Thursday, June 9, 2011

On the Doctrine of Separation

Unfortunately, the doctrine of separation is an issue not spoken of by the right people, and a mantle too often embraced by legalists and those who would tear other Christian brothers and sisters down. It is a biblical issue and should not be ignored. For most people, the doctrine of separation is a strange-sounding issue. People tend to embrace the same type of idea as found in the phrase, “judge not,” and then not separate from anything. Others find in the term “separation” biblical justification (indeed, an injunction!) to demand others conform to their way of life on a host of issues (conveniently arbitrarily applied, of course). This shall be a brief study on the positions of separation in the Bible.

1. Separation from the world.

This does not mean separation from the planet Earth. That simply cannot be done by anyone apart from astronauts. Nor does it mean to physically avoid all other people who reside in the world. What does it mean then?

1 John says, “Love not the world, neither the things that are in the world. If any man love the world, the love of the Father is not in him.” John typically uses the “world” in reference to sinfulness and darkness. Within this very same passage, John is clearly comparing “light” and “dark” (the former of which comes from Christ) to Christ and the world! In verse 16, it is clear what the Christian is to avoid: sins that come from the lust of the flesh, the lust of the eyes, and the pride of life. It is in the context of sin that we are to avoid the world!

For those of us raised in the Independent Baptist tradition, this answers an oft-nagging issue. How can we apply the doctrine of separation (which admittedly appears in the Bible) without using ourselves as an authority? How can we be consistent? The problem was just such a lack of consistency. For some pastors and teachers, the idea was to avoid the same type of music. For others, it was clothes. In addition to that, others would add certain activities. In contradiction to that, some activities were deemed completely fine; there was no need to separate. Yet, when we questioned why the specific activities were forbidden, we would be quoted “Love not the world” and “come out from among them, and be ye separate.” I hope one can see the arbitrariness and circular reasoning here.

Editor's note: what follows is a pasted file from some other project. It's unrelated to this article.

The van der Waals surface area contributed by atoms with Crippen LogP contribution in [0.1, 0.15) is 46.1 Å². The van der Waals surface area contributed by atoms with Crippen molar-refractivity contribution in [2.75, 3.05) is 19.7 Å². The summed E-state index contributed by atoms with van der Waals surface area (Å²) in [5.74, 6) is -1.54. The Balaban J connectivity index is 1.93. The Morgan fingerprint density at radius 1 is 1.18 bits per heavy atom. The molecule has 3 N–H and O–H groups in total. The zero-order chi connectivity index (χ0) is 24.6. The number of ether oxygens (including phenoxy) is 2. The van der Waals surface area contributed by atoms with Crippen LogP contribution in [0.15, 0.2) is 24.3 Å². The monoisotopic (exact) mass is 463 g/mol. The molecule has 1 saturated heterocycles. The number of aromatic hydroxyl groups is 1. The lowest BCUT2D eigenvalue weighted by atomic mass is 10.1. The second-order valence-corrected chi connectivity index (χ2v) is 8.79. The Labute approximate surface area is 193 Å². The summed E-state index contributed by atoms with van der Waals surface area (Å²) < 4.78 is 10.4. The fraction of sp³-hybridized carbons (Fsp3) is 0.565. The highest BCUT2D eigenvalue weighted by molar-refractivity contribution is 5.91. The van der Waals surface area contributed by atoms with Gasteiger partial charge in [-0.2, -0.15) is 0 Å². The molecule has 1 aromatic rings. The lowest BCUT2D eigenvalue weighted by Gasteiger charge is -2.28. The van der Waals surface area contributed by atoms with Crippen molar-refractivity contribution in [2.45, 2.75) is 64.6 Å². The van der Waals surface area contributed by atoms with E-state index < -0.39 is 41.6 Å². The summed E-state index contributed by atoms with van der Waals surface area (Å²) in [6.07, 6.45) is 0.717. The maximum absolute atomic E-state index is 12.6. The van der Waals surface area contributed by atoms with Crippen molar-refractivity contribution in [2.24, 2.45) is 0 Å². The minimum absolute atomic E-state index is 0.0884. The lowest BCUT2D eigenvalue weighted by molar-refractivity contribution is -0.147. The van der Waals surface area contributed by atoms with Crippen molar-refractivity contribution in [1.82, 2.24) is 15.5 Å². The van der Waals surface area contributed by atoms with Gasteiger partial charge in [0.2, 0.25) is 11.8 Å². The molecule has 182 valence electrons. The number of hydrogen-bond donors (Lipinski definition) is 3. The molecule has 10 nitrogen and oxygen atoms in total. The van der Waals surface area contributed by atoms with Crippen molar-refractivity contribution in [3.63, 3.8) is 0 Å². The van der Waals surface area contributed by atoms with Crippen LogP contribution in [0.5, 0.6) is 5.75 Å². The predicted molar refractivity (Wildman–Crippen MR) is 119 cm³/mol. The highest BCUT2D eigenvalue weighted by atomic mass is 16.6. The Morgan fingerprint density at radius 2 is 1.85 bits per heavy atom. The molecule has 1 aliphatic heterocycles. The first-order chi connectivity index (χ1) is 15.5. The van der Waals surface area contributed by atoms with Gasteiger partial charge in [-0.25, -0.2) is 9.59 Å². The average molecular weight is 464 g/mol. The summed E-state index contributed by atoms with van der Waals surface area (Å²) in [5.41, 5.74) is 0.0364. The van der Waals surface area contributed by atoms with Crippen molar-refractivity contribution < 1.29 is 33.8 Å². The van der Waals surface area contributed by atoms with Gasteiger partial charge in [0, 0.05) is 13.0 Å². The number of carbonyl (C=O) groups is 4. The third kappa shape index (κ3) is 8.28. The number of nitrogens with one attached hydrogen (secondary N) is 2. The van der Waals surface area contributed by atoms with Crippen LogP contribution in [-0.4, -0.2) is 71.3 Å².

Why do we abstain from X? Because X is done by the world. Yes, but so is Y. But Y is OK. Then why is X not also OK? Because we ought to separate from the world, and X is done by the world…

So what of the verse “come out from among them, and be ye separate”? This was found in 2 Corinthians , and while an entire article could be written on the Old Testament background of this passage alone, that will not be necessary. The passage is clearly speaking of things that are clearly sinful. Hence, it will not do simply to claim something is bad because someone in the world does it; rather, we are called to avoid those things that the world does that are sinful themselves! In another respect, this warning needs to be taken serious by those of a more liberal persuasion as it relates to Christian conduct. We ought not to act in ways contrary to what God has revealed. We are to believe God and not false teachers of false doctrines. The biblical idea of separation from the world, then, is separation from sin. I can think of no higher standard than that!

2. Separation from Christian brothers.

This is also a biblical separation. It is one that no one really wants to discuss, and among those who do, no one really wants to act upon it. In one respect I can hardly blame them. I am not leading a church in the pastorate; it is one thing to “talk tough” here and quite another to act in accordance with what one has said in the real world.

This is the idea of church discipline. Let us briefly discuss what church discipline is not. It is not “getting back” at someone, nor is it for righting a wrong or making recompense. It is primarily for the purpose of restoration. Matthew 18:15-17 is a great passage detailing church discipline being restorative, as well as Galatians 6:1-5.